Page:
88. The immunities for employees of the Agencies should also extend to any relevant minor offences or infringements that may need to be committed in the course of investigations carried out under a tier 3 authorisation (such as breaches of road user rules).
89. Employees of the Agencies and any person acting at the request or direction of the Agencies should be protected from civil liability for acts or omissions in good faith in the pursuance or intended pursuance of the Agencies’ duties, functions or powers. This is the same protection as is provided to public sector employees under the State Sector Act 1988.
90. Where the GCSB or NZSIS is assisting another agency to perform its functions, any immunities that apply to the agency being assisted should also apply to the GCSB and/or NZSIS.
Readers can form their own conclusions about what these recommendations imply. But here are some thoughts. It appears that undercover operations conducted by the SIS (and to a lesser extent the GCSB) do not have specific legal cover as things currently stand. There are no provisions in the SIS or GCSB Acts that explicitly refer to a legal framework under which otherwise criminal acts undertaken by undercover intelligence agents may occur. That means, in effect, that until now undercover intelligence operations are essentially illegal except for the fact that they are conducted by agents of the State at its behest under exceptions to existing legislation (outside of the GCSB and SIS Acts or even the State Sector Act). But even then there is apparently nothing in the law that explicitly authorises undercover intelligence operations that otherwise would be criminal acts (say, burglary, forgery or credit fraud). Yet the recommendations speak directly to such acts so clearly they have been happening.
The problem is not just that SIS agents have no specific legal cover for what they do covertly, something that individually places them at considerable risk in the event that they are caught or detected. There also are no specific provisions on what they cannot do. Where is the line drawn as to what is permissible when acting as an undercover agent of the State. Murder? Arson? Extortion? Blackmail? Kidnapping? Credit card fraud? Money laundering? Burglary? Home invasions? Tail-gating? (I include this because recommendation 88 specifically mentions breaches of road user rules). If an agent is recklessly tail-gating a surveillance target and wrecks while doing so, killing or injuring passerby, is that agent immune from prosecution or liability because s/he was in the service of the State?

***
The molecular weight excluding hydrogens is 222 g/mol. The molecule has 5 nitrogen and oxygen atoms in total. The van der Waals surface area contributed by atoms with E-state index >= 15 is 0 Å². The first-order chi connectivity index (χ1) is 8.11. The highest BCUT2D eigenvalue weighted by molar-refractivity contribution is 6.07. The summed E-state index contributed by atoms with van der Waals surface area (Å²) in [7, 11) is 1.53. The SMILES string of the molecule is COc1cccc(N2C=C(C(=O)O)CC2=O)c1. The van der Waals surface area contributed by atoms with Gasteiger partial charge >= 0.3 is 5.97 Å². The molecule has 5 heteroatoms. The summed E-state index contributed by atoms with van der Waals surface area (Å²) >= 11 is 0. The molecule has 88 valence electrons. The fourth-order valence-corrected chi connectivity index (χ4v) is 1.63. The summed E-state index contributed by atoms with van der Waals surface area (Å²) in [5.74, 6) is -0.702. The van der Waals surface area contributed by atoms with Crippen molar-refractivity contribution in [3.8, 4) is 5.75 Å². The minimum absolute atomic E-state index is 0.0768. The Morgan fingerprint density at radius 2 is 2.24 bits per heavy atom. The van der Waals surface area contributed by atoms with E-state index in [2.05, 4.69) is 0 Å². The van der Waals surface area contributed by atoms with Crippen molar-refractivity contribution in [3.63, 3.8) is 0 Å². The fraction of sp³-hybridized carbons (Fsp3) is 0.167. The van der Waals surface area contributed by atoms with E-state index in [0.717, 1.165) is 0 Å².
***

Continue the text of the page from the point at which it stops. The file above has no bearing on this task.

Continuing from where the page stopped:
These questions are not frivolous. From my personal experience, I know that among other things covert or undercover agents are taught how to pick locks and conduct “traceless” break-ins and burglaries (they are even provided with the tools to do so). Cyber-hacking to install malware or to steal sensitive information is a stock in trade of signals intelligence agencies. Clandestine surveillance of all sorts is the bread and butter of most human intelligence agencies. The CIA has its own lethal drone program and paramilitary branch, as do several other spy agencies. The Mossad is, among many other things, a brutally efficient assassination machine. So where does one draw the line when it comes to otherwise criminal acts carried out by intelligence agents of the NZ state?
The recommendations repeatedly speak about acting in “good faith.” But how is “good faith” defined? The SIS agents who broke into activist Aziz Chowdry’s home in 1996 were probably acting in “good faith” when they committed what otherwise would be a crime, but how is it that stealing documents from activists is justified on national security grounds? Moreover, the person who caught the SIS agents in the act of breaking and entering, David Small, had his home raided, ostensibly to search for bomb-making materials, by the Police a week later, after making the initial complaint (he was able to record the SIS get away car’s registration plate number, which was traced back to an SIS front company). How was the raid on Dr. Small done in “good faith” and at whose behest? The government was eventually forced to settle with Mr. Chowdry for a six figure amount and, worse yet, forced to apologise to him for the break in (you can read a summary of the case here).